Topics: Nitration, Electrophilic aromatic substitution, Benzene Pages: 3 (749 words) Published: April 14, 2014
Mona Vaidya
April 8, 2014
Professor Diaz
Chem 317
Section: 20711
Lab Experiment: Nitration of Bromobenzene
Introduction: The chemical reaction of nitration consists of a nitro group being added to or substituted in a molecule. Nitration can basically be carried out by a mixture of concentrated nitric acid and sulfuric acid; this mixture is useful to obtain the active nitronium ion. Electrophilic aromatic substitution is a method used when a functional group is needed to be substituted on to an aromatic compound. In the nitration, nitronium ion acts as the electrophile that involves the attack of the electron-rich benzene ring.

Aromatic substitution is electrophilic, due to the high density in benzene ring. Benzene ring is one of the components in most important natural products and other useful products. The species reacting with the aromatic ring is usually a positive ion or the end of a dipole. Nitration is one of the most important examples of electrophilic substitution. The electrophile in nitration is the nitronium ion which is generated from nitric acid by protonation and loss of water, using sulfuric acid as the dehydrating agents. Data:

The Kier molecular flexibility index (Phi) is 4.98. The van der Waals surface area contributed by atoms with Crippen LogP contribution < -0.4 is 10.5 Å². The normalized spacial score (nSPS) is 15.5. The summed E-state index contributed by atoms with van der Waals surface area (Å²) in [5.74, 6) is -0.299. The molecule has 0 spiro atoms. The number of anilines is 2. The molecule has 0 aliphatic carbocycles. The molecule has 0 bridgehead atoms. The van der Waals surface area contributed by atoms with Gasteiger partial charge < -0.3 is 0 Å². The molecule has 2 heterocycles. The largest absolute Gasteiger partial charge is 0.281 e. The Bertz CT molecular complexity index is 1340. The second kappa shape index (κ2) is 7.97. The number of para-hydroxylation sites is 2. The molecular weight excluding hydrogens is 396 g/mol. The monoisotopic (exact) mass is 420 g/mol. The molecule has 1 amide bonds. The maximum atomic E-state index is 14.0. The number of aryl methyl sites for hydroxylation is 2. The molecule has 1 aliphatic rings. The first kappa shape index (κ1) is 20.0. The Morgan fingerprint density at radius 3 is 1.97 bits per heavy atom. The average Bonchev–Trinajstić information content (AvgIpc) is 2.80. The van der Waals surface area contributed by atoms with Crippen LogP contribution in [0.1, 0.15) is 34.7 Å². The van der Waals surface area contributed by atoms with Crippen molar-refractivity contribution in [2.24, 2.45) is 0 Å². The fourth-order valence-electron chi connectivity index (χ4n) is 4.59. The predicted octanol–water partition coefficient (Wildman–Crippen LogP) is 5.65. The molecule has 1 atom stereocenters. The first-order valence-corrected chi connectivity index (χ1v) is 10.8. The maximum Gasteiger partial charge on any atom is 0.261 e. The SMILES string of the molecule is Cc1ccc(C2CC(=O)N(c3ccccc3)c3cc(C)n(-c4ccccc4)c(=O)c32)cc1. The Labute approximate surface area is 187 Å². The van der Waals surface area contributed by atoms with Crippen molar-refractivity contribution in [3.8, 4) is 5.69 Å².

Weight (grams)
39.1 grams
Beaker + Crystals
41.9 grams
Weight of Crystals (Prior to Addition of Ethanol)
2.8 grams
Figure 1: This table illustrates the weight of the crystals that were formed before the ethanol was added. 2.8 grams x 5= 14 mL
- This is the amount of ethanol that is needed to just dissolve the bromonitrobenzenes at 78.2oC.

Weight (grams)
Wet Sample of Crystals
1.40 grams
Dry Sample of Crystals
0.95 grams
Difference Between Wet and Dry Samples
0.45 grams
Figure 2: This table illustrates the weight of the crystals that were formed as the final product. The wet sample and dry sample both have a different value.

Figure 3: This is the structure of bromobenzene; this was the liquid that was given for this laboratory experiment.

Figure 4:...
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